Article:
Best Christmas things to do in NYC
You’ll get a kick out of this holiday stalwart, which still features Santa, wooden soldiers and the leggy, dazzling Rockettes. In recent years, new music, more eye-catching costumes and advanced technology have been introduced to bring audience members closer to the performance. Whatever faults one may find with this awesomely lavish annual pageant—it's basically a celebration of the virtues of shopping—this show has legs.
Company XIV returns with its ribald spin on Tchaikovsky, a dazzling spectacle featuring a top-tier cast of opera singers, aerialists, circus performers and burlesque artists. Keep an eye out for whoever (and whatever) comes crawling out from under Mother Ginger’s dress.
The Rockefeller Christmas Tree (NYC’s pride and joy) is a beaming and brilliant symbol of the holiday season. Tourists and even native New Yorkers sure do love this Norway spruce. The trees change, but the annual sense of wonder remains the same. A chance to see the tree light up for the first time this year is well worth fighting the crowds. Read more about the Rockefeller Center Christmas tree lighting including this year's set of performers during the ceremony.
The city is filled with elaborate decorations and events, like the extravagant Rockefeller Center Christmas Tree or the many ice-skating spots. But if New York is famous for anything around Christmas time, it might just be its ornate holiday window displays. As always, stores like Barneys, Bloomingdale's, Macy's, Saks Fifth Avenue and more join in to show off their holiday spirit and latest merchandise.
Writer-director Peter Rothstein draws from patriotic anthems, war songs, Christmas carols and madieval ballads from multiple countries—as well as texts written by World War I soldiers—in his original musical about the 1914 ceasefires between British and German troops that brought temporary yuletide goodwill to the Great War. Having played in more than 50 cities throughout the U.S. and Canada since its 2007 premiere, the show now makes its Off Broadway debut.
Take in some of the city's most beautiful holiday decorations on this one-hour trek. After scoping out the tree at Rockefeller Center, you'll make your way toward iconic Radio City Music Hall and other sights.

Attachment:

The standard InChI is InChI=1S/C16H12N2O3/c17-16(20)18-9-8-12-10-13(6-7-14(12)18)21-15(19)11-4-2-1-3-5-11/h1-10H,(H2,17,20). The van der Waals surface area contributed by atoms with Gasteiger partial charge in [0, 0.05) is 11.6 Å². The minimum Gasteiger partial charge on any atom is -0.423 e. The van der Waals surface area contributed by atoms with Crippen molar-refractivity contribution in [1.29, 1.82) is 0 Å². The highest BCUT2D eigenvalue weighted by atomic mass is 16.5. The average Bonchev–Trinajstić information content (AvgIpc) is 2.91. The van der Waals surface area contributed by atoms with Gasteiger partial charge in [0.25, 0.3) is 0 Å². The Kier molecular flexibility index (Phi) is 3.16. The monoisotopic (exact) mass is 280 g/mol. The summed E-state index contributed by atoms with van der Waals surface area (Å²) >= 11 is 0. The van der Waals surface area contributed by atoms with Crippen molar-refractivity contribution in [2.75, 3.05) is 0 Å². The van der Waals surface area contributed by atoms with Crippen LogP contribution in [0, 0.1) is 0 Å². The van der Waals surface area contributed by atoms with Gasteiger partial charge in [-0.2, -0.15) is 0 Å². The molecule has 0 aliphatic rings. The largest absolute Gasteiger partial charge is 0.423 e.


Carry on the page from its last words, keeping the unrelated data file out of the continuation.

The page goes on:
Dyker Heights residents take the holidays very seriously: The houses in this nabe are decked out with thousands of lights, life-size toy soldiers, inflatable Santas and more. Take in all the best displays on this 3.5-hour bus tour.
Out of all the things to do in the fall in NYC, no other event or holiday market receives as much hype as the Bryant Park Winter Village. Why? Because once the 17,000-square-foot ice-skating rink and more than 170 shopping kiosks and food vendors open for business, this means that Christmas in New York has officially arrived.
In late 1867, Charles Dickens trekked across the Atlantic to spend a month performing his Christmas classic here in NYC. The Merchant’s House Museum reenacts this one-hour performance for modern-day audiences in its old-fashioned museum. If you think A Christmas Carol is enchanting now, just wait until you see it performed by candlelight in a 19th-century home by Dickens—or rather an actor playing the part of the British author. (Bonus: Come early for mulled wine and tasty snacks!)
It just wouldn’t be the holidays if the city weren’t using up enough electricity in a month to power a small country for a decade. For more than 20 years, the Central Park Conservancy has been draping the Charles A. Dana Center in holiday lights and ringing in the season alongside a hot-cocoa-bearing Santa. Families can listen or open a songbook to join in with the Mistletones for some holiday carols. Ice carvers from Okamoto Studios will be carving a nutcracker and a polar bear on site and everyone can watch while they much on some cookies and cocoa.
If department stores with their holiday windows leave you cold, spend your winter at a holiday market. NYC’s best holiday shopping spots have everything from ice skating to vintage goods for one-of-a-kind presents.